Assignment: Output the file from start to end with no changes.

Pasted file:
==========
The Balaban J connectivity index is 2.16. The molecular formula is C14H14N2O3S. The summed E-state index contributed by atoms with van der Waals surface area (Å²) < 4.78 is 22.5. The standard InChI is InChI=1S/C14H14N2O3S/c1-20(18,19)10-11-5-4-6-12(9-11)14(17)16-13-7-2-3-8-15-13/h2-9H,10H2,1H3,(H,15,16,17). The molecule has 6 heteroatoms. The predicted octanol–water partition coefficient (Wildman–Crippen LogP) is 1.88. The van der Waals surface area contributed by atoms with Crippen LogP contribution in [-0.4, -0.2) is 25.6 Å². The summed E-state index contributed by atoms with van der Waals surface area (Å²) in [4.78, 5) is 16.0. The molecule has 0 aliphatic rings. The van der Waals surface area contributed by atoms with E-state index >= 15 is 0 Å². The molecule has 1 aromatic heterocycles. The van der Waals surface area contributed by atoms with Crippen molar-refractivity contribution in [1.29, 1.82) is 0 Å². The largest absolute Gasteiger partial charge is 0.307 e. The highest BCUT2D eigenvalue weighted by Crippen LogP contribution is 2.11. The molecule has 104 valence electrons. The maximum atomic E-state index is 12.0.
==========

The Balaban J connectivity index is 2.16. The molecular formula is C14H14N2O3S. The summed E-state index contributed by atoms with van der Waals surface area (Å²) < 4.78 is 22.5. The standard InChI is InChI=1S/C14H14N2O3S/c1-20(18,19)10-11-5-4-6-12(9-11)14(17)16-13-7-2-3-8-15-13/h2-9H,10H2,1H3,(H,15,16,17). The molecule has 6 heteroatoms. The predicted octanol–water partition coefficient (Wildman–Crippen LogP) is 1.88. The van der Waals surface area contributed by atoms with Crippen LogP contribution in [-0.4, -0.2) is 25.6 Å². The summed E-state index contributed by atoms with van der Waals surface area (Å²) in [4.78, 5) is 16.0. The molecule has 0 aliphatic rings. The van der Waals surface area contributed by atoms with E-state index >= 15 is 0 Å². The molecule has 1 aromatic heterocycles. The van der Waals surface area contributed by atoms with Crippen molar-refractivity contribution in [1.29, 1.82) is 0 Å². The largest absolute Gasteiger partial charge is 0.307 e. The highest BCUT2D eigenvalue weighted by Crippen LogP contribution is 2.11. The molecule has 104 valence electrons. The maximum atomic E-state index is 12.0.